We The Animals (2018)
Director: Jeremiah Zagar
Cast: Evan Rosado, Isaiah Kristian, Josiah Gabriel, Raúl Castillo
Runtime: 94 mins
Format: Dual format
Release Date: 16th September 2019
Jamie Havlin takes a look at a visceral coming-of-age film that deals with self-discovery, sexuality and social class divisions.
Based on Justin Torres’s semi-autobiographical novel, We the Animals is a tale that showcases three pre-teen first-time actors in leading roles. These are Isaiah Kristian as Manny, Josiah Gabriel as Joel and Evan Rosado as Jonah.
Their home life is far from ideal. Their mother (Sheila Vand) is from Brooklyn originally, their salsa dancing dad is Puerto Rican (Raul Castillo) and the family now live in a cramped and ramshackle household in upstate New York. She has a production job at a local beer bottling plant. He works as a security guard.
They both love their children, but they have a dysfunctional relationship that zigzags continually between brutality and affection. Both have a tendency to scream at each other in front of the children and let them roam around their rural neighbourhood unsupervised.
Like many boys left to their own devices for long periods of time, the brothers mess around and get up to mischief. After their father disappears in the wake of hitting their mum, their behaviour worsens. These semi-feral youngsters steal from neighbour’s gardens. They steal from small shops – and when they’re caught, they think nothing of kicking the owner in the face in order to aid their escape. They throw stones at cars and when one driver gets out her car to tell them off, they threaten her.
When the brothers come across the grandson of a neighbour they steal from, they are shown some sex phone-line show on cable TV and porn videos – We The Animals being set in what looks like the mid/late 1980s. The two older boys cherish the chance to enter what they see as the grown-up world, although the more introspective Jonah doesn’t even pretend to be interested. He is only ten.
Soon Manny and Joel are drinking and smoking and they also begin criticising Jonah, the most sensitive of the boys. Life is tough for the siblings but at least up till this point, they seemed to share a genuine bond.
Jonah is a budding little Jean-Michel Basquiat, crawling under his bed while his brothers sleep at night to create his art – energetically scrawled stickish figures in coloured pencil.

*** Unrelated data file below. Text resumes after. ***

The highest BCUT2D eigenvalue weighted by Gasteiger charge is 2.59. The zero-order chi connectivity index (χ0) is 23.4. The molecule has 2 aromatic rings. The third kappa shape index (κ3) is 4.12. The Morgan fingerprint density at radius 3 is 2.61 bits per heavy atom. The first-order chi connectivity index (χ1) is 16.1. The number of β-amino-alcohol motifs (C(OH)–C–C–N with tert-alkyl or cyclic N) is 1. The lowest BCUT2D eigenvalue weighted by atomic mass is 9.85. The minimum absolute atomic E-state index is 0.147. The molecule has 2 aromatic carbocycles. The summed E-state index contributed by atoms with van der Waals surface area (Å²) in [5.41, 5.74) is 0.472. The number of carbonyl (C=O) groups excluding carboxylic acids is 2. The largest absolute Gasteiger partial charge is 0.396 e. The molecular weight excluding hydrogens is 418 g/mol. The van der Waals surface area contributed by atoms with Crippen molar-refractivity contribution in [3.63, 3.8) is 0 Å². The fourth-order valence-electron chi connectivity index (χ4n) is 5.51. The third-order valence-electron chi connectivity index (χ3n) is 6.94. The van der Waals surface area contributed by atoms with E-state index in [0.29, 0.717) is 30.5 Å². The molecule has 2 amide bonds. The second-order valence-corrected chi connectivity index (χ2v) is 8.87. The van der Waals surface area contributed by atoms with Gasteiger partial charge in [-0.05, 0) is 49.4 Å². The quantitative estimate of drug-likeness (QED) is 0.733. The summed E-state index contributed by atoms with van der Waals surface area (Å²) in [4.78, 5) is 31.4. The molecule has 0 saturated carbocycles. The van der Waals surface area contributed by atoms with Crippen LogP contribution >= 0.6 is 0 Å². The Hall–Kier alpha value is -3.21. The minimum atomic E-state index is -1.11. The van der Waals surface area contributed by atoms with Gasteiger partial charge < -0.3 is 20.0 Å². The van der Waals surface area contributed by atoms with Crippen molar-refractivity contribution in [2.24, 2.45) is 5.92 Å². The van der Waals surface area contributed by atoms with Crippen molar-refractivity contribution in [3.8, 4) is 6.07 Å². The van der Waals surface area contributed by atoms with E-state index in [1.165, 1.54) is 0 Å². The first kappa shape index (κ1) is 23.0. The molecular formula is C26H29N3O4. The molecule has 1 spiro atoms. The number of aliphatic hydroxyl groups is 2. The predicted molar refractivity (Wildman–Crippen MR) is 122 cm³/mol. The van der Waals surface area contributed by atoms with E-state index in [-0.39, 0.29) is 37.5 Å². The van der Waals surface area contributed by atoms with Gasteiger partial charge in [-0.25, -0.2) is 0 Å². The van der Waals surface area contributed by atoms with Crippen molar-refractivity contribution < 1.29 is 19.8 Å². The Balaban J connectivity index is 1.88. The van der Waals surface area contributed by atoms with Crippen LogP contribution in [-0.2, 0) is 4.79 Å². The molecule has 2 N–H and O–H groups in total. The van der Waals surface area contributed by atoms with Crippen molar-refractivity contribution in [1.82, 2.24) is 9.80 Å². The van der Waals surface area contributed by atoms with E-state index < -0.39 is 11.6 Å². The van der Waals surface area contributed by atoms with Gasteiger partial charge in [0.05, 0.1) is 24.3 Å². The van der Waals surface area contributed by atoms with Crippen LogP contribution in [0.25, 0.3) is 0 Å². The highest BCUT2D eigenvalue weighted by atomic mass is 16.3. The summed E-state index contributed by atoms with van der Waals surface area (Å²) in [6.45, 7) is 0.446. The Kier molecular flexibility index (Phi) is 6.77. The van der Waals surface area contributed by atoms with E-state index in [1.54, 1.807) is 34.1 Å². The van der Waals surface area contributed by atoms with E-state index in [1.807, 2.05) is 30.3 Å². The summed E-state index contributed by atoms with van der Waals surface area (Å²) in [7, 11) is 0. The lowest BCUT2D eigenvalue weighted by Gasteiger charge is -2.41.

These images sometimes erupt into animated sequences with the people depicted growing wings and breathing out what looks like fire. They’re a little disturbing but also an inspired entryway into his troubled emotional state of mind. Supplied by adult artist Mark Samsonovich, they’re cleverly integrated into the film and are what I liked most about it.
Zak Mulligan’s impressionistic cinematography is consistently inventive too, with much of the film shot at child’s-eye-height. A special mention must also be made for Evan Rosado, who excels in a complex role for such a young actor.
The film was awarded the 2018 Sundance Film Festival Innovator Award and has been compared to Terrence Malick’s Tree of Life (2011), although I wouldn’t rank it that highly myself. Its screenplay could surely have done with another draft. Almost aimless in places, its ending felt too sudden and ambiguous for the story being told. Ultimately, while I enjoyed it, I just never felt gripped in the same way that I did during another similarly themed recent movie The Florida Project (2017).
We The Animals does, though, demonstrate the potential of director Jeremiah Zagar, and I’ll be interested to see his next film.
For more on the film: https://eurekavideo.co.uk/movie/we-the-animals/
All words by Jamie Havlin. More writing by Jamie can be found at his Louder Than War author’s archive.